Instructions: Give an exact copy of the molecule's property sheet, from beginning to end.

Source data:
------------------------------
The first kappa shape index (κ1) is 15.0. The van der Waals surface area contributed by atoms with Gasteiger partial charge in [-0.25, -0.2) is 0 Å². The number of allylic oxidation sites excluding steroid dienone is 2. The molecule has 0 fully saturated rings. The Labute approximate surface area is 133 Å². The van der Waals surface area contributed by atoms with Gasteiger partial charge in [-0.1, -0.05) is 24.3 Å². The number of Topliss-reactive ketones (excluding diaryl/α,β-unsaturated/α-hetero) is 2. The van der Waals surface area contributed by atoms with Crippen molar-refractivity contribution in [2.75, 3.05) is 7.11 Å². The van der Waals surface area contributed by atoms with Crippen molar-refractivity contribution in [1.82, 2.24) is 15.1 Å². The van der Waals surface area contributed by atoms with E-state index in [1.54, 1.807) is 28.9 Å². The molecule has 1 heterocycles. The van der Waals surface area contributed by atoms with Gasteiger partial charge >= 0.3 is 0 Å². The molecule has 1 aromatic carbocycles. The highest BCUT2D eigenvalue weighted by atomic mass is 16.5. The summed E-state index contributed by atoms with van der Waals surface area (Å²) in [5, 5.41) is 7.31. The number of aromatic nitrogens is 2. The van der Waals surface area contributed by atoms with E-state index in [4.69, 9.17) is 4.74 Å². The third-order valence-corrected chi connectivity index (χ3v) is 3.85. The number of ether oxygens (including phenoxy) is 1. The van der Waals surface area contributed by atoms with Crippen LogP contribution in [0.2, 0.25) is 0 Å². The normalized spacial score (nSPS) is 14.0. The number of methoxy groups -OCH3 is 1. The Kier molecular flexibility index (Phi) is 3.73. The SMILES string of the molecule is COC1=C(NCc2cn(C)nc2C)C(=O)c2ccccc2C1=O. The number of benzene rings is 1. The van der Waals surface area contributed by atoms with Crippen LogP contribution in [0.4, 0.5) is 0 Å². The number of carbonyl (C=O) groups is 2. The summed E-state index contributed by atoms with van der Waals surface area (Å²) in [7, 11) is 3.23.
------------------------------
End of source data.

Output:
The first kappa shape index (κ1) is 15.0. The van der Waals surface area contributed by atoms with Gasteiger partial charge in [-0.25, -0.2) is 0 Å². The number of allylic oxidation sites excluding steroid dienone is 2. The molecule has 0 fully saturated rings. The Labute approximate surface area is 133 Å². The van der Waals surface area contributed by atoms with Gasteiger partial charge in [-0.1, -0.05) is 24.3 Å². The number of Topliss-reactive ketones (excluding diaryl/α,β-unsaturated/α-hetero) is 2. The van der Waals surface area contributed by atoms with Crippen molar-refractivity contribution in [2.75, 3.05) is 7.11 Å². The van der Waals surface area contributed by atoms with Crippen molar-refractivity contribution in [1.82, 2.24) is 15.1 Å². The van der Waals surface area contributed by atoms with E-state index in [1.54, 1.807) is 28.9 Å². The molecule has 1 heterocycles. The van der Waals surface area contributed by atoms with Gasteiger partial charge >= 0.3 is 0 Å². The molecule has 1 aromatic carbocycles. The highest BCUT2D eigenvalue weighted by atomic mass is 16.5. The summed E-state index contributed by atoms with van der Waals surface area (Å²) in [5, 5.41) is 7.31. The number of aromatic nitrogens is 2. The van der Waals surface area contributed by atoms with E-state index in [4.69, 9.17) is 4.74 Å². The third-order valence-corrected chi connectivity index (χ3v) is 3.85. The number of ether oxygens (including phenoxy) is 1. The van der Waals surface area contributed by atoms with Crippen LogP contribution in [0.2, 0.25) is 0 Å². The normalized spacial score (nSPS) is 14.0. The number of methoxy groups -OCH3 is 1. The Kier molecular flexibility index (Phi) is 3.73. The SMILES string of the molecule is COC1=C(NCc2cn(C)nc2C)C(=O)c2ccccc2C1=O. The number of benzene rings is 1. The van der Waals surface area contributed by atoms with Crippen LogP contribution in [0.4, 0.5) is 0 Å². The number of carbonyl (C=O) groups is 2. The summed E-state index contributed by atoms with van der Waals surface area (Å²) in [7, 11) is 3.23.